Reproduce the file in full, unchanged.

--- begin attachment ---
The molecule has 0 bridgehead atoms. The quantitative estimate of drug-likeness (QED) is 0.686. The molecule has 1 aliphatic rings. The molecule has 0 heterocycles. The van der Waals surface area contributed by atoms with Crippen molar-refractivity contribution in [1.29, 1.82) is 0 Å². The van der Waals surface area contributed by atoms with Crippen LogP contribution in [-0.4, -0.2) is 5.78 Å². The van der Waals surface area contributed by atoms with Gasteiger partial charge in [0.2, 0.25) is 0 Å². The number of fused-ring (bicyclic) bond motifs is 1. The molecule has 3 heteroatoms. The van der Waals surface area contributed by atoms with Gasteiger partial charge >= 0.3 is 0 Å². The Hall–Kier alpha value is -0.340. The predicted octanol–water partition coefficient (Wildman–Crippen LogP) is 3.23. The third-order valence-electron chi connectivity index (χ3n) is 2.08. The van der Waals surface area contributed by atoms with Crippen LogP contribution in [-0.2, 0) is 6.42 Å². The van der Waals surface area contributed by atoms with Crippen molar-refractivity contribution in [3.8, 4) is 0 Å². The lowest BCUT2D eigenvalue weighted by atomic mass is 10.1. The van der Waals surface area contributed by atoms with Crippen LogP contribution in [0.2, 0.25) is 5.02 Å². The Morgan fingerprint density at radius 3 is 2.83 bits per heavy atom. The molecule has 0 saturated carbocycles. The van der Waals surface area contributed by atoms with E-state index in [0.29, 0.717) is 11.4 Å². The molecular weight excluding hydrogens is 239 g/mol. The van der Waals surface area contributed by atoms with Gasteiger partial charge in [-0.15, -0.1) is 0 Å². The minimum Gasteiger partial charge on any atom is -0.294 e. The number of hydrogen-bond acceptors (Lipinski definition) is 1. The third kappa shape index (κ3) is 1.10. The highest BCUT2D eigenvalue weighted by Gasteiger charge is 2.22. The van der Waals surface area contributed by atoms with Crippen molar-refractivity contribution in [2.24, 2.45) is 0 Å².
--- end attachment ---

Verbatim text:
The molecule has 0 bridgehead atoms. The quantitative estimate of drug-likeness (QED) is 0.686. The molecule has 1 aliphatic rings. The molecule has 0 heterocycles. The van der Waals surface area contributed by atoms with Crippen molar-refractivity contribution in [1.29, 1.82) is 0 Å². The van der Waals surface area contributed by atoms with Crippen LogP contribution in [-0.4, -0.2) is 5.78 Å². The van der Waals surface area contributed by atoms with Gasteiger partial charge in [0.2, 0.25) is 0 Å². The number of fused-ring (bicyclic) bond motifs is 1. The molecule has 3 heteroatoms. The van der Waals surface area contributed by atoms with Gasteiger partial charge >= 0.3 is 0 Å². The Hall–Kier alpha value is -0.340. The predicted octanol–water partition coefficient (Wildman–Crippen LogP) is 3.23. The third-order valence-electron chi connectivity index (χ3n) is 2.08. The van der Waals surface area contributed by atoms with Crippen LogP contribution in [-0.2, 0) is 6.42 Å². The van der Waals surface area contributed by atoms with Crippen molar-refractivity contribution in [3.8, 4) is 0 Å². The lowest BCUT2D eigenvalue weighted by atomic mass is 10.1. The van der Waals surface area contributed by atoms with Crippen LogP contribution in [0.2, 0.25) is 5.02 Å². The Morgan fingerprint density at radius 3 is 2.83 bits per heavy atom. The molecule has 0 saturated carbocycles. The van der Waals surface area contributed by atoms with E-state index in [0.29, 0.717) is 11.4 Å². The molecular weight excluding hydrogens is 239 g/mol. The van der Waals surface area contributed by atoms with Gasteiger partial charge in [-0.15, -0.1) is 0 Å². The minimum Gasteiger partial charge on any atom is -0.294 e. The number of hydrogen-bond acceptors (Lipinski definition) is 1. The third kappa shape index (κ3) is 1.10. The highest BCUT2D eigenvalue weighted by Gasteiger charge is 2.22. The van der Waals surface area contributed by atoms with Crippen molar-refractivity contribution in [2.24, 2.45) is 0 Å².